So let’s reinvigorate Neistat’s radical act of transparency and the requirement to know when gadgets are designed to die. If companies can’t figure it out on their own, let’s demand a label on the shelf that says how long the battery needs to be charged and how much it costs to replace the battery. The Federal Trade Commission already has the power to require different labels on products – why not for batteries?

We were also able to draw inspiration from France, which in 2021 began requiring some product categories to have a repairability rating of 1 to 10. You can’t miss it when you are shopping. And there are already signs that companies need to change the way they design their products – because they now have to compete on longevity as much as on price and other features.

In the United States, we are about to pass laws soon that give consumers the right to repair products. It would mean that even if a battery is sealed in a product, the maker must sell replacements and share instructions on how to fix it.

Still, some environmentalists argue that we cannot leave it to tech companies to make design decisions that are critical to the planet. Jean-Pierre Schweitzer, senior policy officer at the European Environmental Bureau, a network of environmental organizations, is part of a group trying to get European lawmakers to ban batteries that cannot be replaced. “End users and independent operators should be able to replace batteries with commonly available tools,” he says.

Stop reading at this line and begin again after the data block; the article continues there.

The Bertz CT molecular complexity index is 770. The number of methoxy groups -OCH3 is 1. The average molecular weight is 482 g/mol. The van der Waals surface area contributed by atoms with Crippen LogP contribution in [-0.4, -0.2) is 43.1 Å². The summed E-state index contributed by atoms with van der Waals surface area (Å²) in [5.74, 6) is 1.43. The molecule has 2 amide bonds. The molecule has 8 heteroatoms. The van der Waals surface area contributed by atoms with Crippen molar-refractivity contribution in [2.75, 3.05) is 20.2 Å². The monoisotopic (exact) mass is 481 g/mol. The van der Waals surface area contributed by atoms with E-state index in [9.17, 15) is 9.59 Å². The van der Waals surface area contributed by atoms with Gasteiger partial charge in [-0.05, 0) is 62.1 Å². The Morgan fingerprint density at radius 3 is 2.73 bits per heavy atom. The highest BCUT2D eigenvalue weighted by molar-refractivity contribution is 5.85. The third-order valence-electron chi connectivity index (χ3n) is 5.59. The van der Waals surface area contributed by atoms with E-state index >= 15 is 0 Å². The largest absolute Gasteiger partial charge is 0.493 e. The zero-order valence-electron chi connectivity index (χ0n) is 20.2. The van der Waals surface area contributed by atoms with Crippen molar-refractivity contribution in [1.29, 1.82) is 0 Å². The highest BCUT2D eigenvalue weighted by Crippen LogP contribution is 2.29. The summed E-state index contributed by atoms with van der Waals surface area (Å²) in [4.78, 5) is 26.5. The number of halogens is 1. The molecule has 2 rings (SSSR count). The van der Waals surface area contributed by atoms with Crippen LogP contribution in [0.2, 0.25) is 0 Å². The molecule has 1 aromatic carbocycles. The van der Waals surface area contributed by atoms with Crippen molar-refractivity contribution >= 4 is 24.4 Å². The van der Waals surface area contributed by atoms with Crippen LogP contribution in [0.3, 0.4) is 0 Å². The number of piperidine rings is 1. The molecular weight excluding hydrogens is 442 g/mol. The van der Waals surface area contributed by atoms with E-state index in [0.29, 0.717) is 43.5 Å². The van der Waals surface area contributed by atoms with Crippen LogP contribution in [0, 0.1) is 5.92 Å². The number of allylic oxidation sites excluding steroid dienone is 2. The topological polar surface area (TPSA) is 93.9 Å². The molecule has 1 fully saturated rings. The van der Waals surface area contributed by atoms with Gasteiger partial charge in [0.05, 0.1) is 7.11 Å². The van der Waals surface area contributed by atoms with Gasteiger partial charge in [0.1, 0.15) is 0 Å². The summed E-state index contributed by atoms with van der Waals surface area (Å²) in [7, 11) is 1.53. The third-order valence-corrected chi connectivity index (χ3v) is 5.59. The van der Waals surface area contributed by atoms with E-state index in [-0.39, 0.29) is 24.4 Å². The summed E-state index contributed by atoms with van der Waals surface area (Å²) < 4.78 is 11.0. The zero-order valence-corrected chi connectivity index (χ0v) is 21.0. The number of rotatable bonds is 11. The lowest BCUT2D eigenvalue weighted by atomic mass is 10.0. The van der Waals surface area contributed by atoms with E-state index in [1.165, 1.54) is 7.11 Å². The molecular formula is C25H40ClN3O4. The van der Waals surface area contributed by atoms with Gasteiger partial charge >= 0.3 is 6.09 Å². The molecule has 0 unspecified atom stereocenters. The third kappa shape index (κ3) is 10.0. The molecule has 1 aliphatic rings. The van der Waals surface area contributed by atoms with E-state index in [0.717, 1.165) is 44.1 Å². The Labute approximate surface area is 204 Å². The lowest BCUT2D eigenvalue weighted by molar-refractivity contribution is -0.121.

According to Schweitzer’s organization, by 2030 alone it would require smartphones and tablets to have user-replaceable batteries, save European consumers $20 billion and reduce industry’s contribution to greenhouse gas emissions by 30 percent.

But the devil is in the details: should we ban glued-in batteries altogether — or batteries that require special tools to remove? Some in the tech industry have pushed back that it needs an exemption for products designed to work in “wet conditions”. But that excuse can be applied to any mobile device.

We also need to weigh up our own responsibilities in tackling the environmental crisis. As a professional gadget guy, I fully understand the appeal of upgrades.

But we must resist the marketing machine that makes an annual cycle of product updates feel like anything other than crude consumerism. The reality is that upgrades often offer very few new features. A classic tell is in the tagline ‘best iPhone ever’. Did anyone expect it to be worse than last year’s model?

We need to change our relationship with technology. Not so long ago, people were assembling radios and computers at home, so they knew how they work — and how to keep them going for a long time. These days it feels forbidden to crack open a computer to see what’s inside.

It’s a good thing technology is now more accessible. But if you can’t just replace the battery in something you own, is it really yours?

Leave a Comment